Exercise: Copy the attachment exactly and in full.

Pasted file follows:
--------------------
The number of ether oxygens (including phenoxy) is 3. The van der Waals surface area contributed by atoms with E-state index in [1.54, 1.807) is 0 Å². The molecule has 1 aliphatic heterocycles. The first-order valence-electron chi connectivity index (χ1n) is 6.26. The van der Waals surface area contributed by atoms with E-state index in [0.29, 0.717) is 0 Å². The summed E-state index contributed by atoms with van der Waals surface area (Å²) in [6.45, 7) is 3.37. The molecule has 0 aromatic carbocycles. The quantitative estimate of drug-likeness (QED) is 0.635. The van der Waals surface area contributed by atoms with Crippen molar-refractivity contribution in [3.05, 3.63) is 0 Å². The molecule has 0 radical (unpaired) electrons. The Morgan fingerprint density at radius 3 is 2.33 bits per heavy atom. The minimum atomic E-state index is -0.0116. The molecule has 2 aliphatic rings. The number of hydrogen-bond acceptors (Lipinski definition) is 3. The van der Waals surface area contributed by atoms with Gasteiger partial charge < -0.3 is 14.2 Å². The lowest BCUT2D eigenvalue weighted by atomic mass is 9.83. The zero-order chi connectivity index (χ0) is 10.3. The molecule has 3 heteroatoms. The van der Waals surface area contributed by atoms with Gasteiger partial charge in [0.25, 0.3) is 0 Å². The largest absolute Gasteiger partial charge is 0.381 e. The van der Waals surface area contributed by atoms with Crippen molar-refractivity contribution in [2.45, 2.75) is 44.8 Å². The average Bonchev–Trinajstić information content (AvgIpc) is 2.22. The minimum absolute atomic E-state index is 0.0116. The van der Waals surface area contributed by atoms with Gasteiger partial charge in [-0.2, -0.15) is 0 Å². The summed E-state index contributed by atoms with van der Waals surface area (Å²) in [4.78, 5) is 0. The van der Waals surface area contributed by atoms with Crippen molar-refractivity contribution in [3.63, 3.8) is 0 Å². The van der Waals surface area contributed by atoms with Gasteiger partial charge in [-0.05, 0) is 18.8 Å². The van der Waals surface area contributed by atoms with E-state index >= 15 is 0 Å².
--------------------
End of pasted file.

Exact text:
The number of ether oxygens (including phenoxy) is 3. The van der Waals surface area contributed by atoms with E-state index in [1.54, 1.807) is 0 Å². The molecule has 1 aliphatic heterocycles. The first-order valence-electron chi connectivity index (χ1n) is 6.26. The van der Waals surface area contributed by atoms with E-state index in [0.29, 0.717) is 0 Å². The summed E-state index contributed by atoms with van der Waals surface area (Å²) in [6.45, 7) is 3.37. The molecule has 0 aromatic carbocycles. The quantitative estimate of drug-likeness (QED) is 0.635. The van der Waals surface area contributed by atoms with Crippen molar-refractivity contribution in [3.05, 3.63) is 0 Å². The molecule has 0 radical (unpaired) electrons. The Morgan fingerprint density at radius 3 is 2.33 bits per heavy atom. The minimum atomic E-state index is -0.0116. The molecule has 2 aliphatic rings. The number of hydrogen-bond acceptors (Lipinski definition) is 3. The van der Waals surface area contributed by atoms with Gasteiger partial charge < -0.3 is 14.2 Å². The lowest BCUT2D eigenvalue weighted by atomic mass is 9.83. The zero-order chi connectivity index (χ0) is 10.3. The molecule has 3 heteroatoms. The van der Waals surface area contributed by atoms with Gasteiger partial charge in [0.25, 0.3) is 0 Å². The largest absolute Gasteiger partial charge is 0.381 e. The van der Waals surface area contributed by atoms with Crippen molar-refractivity contribution in [2.45, 2.75) is 44.8 Å². The average Bonchev–Trinajstić information content (AvgIpc) is 2.22. The minimum absolute atomic E-state index is 0.0116. The van der Waals surface area contributed by atoms with Gasteiger partial charge in [-0.2, -0.15) is 0 Å². The summed E-state index contributed by atoms with van der Waals surface area (Å²) in [4.78, 5) is 0. The van der Waals surface area contributed by atoms with Crippen molar-refractivity contribution in [3.63, 3.8) is 0 Å². The van der Waals surface area contributed by atoms with Gasteiger partial charge in [-0.05, 0) is 18.8 Å². The van der Waals surface area contributed by atoms with E-state index >= 15 is 0 Å².